This can be done by looking at surveys where respondents are asked to rate their own health. We use data reported in 2010 from a large panel household survey in Australia, the Household, Income and Labour Dynamics in Australia (HILDA) survey, of 7,700 Australian households (around 20,000 individuals). This survey uses a standardised measure of health, the SF-6D; respondents are asked to rate their health and functioning against six criteria which cover pain, vitality, physical activities, usual activities such as work, social activities and mental health. The distribution of SF-6D scores by age is shown in Figure 1. More than half the elderly population remains in reasonably good health. These results are consistent with other survey evidence. In the Australian Health Surveys around two-thirds of those over the age of 75 rate their health as good or better (AIHW 2014).

Figure 1. Self-assessed health by age group

Source: van Gool, Mu and Wong’s own work based on data provided by HILDA Survey.

Ageing, illness and health-care costs

Health-care expenditure per person varies over the lifecycle with the lowest average spending in childhood (5–14 year olds) and rising rapidly in the over-50s (AIHW 2014). It is now generally accepted that historical growth has been driven by non-demographic factors, particularly advances in technology. For the future, though, it has been argued that increasing numbers of the older-old, with higher levels of chronic disease, and expectations of new treatments and technologies, will interact to push health-care expenditure to much higher levels. We now turn our attention to the extent to which higher levels of health-care spending are uniform across age groups, and explained by the presence of chronic conditions.

Again we use data from HILDA, in this case the number of self-reported GP visits in 2009. We are interested in moving beyond the mean to consider the median and the range. The median number of visits does change with age, as shown in Figure 2, but only slightly. However, we do see greater variability with increasing numbers of high users at older ages.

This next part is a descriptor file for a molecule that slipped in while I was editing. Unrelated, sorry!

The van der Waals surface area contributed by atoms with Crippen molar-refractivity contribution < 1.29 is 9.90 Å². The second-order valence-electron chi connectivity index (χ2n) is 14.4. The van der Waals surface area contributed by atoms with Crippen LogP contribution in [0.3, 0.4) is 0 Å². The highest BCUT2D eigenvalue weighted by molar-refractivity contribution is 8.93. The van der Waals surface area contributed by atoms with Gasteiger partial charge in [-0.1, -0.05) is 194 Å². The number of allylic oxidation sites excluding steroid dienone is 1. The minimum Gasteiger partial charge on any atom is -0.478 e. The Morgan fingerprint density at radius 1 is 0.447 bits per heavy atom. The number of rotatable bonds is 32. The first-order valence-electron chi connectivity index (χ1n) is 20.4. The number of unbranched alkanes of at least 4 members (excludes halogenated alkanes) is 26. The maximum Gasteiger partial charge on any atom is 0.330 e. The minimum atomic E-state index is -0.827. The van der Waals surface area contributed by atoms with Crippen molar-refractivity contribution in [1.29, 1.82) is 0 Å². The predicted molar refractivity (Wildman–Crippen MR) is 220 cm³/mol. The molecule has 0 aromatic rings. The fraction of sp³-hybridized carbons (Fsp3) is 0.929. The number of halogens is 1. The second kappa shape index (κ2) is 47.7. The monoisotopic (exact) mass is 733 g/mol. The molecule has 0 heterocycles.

This can be explored in more detail using another data source, the NSW 45 and Up Study, which surveyed more than 267,000 non-institutionalised people aged 45 and over and can be linked to multiple health administrative data sets covering all out-of-hospital medical services, all subsidised prescription pharmaceuticals, and hospital use. Total average health expenditure by age demonstrates the expected pattern. Median expenditure increases gradually after the age of 65, but with a much greater increase in variability for men and women (see Figure 3). The number of chronic conditions explains some but not all of this increase. Median expenditure increases with the number of chronic conditions but the mean increases more rapidly, reflecting high levels of spending in a small group. Interestingly, the same pattern is evident even at older ages, and Figure 4 shows the results for the older age group. Although health cost increases with the number of chronic conditions, there is much greater variation in cost in this sicker group.

Figure 2. Variation in GP visits by age

Source: van Gool, Mu and Wong’s own work based on data provided by HILDA Survey.

Figure 3A. Health expenditure by age in men 45 and up

Source: van Gool, Mu and Wong’s own work based on data provided by the 45 and Up Survey linked to MBS and PBS and hospital, NSW Australia (2010).

Figure 3B. Health expenditure by age in women 45 and up

Source: van Gool, Mu and Wong’s own work based on data provided by the 45 and Up Survey linked to MBS and PBS and hospital, NSW Australia (2010).

Figure 4A. Health expenditure in men 70–79 years by number of conditions

Source: van Gool, Mu and Wong’s own work based on data provided by the 45 and Up Survey linked to MBS and PBS and hospital, NSW Australia (2010).

Figure 4B. Health expenditure in women 70–79 years by number of conditions

Source: van Gool, Mu and Wong’s own work based on data provided by the 45 and Up Survey linked to MBS and PBS and hospital, NSW Australia (2010).

However, the increasing number of chronic conditions is a measure of multi-morbidity but not necessarily the seriousness of the conditions or the frailty of the patient. Our observation of increased variability with multi-morbidity may reflect that we have not captured severity adequately. Time to death has also been shown to be associated with higher levels of expenditure (Hoover et al. 2002; Moorin and Holman 2008), with a marked increase in the year before death. The linkage of 45 and Up with death registrations allows us to investigate this. Similarly, the increase in spending in the 12 months prior to death is marked (Figure 5). Again, the mean level of expenditure increases more than the median, with much greater variability in spending in the year before death. Further, we find that the largest share of costs is hospital inpatient care, a finding that replicates others (Kardamanidis et al. 2007).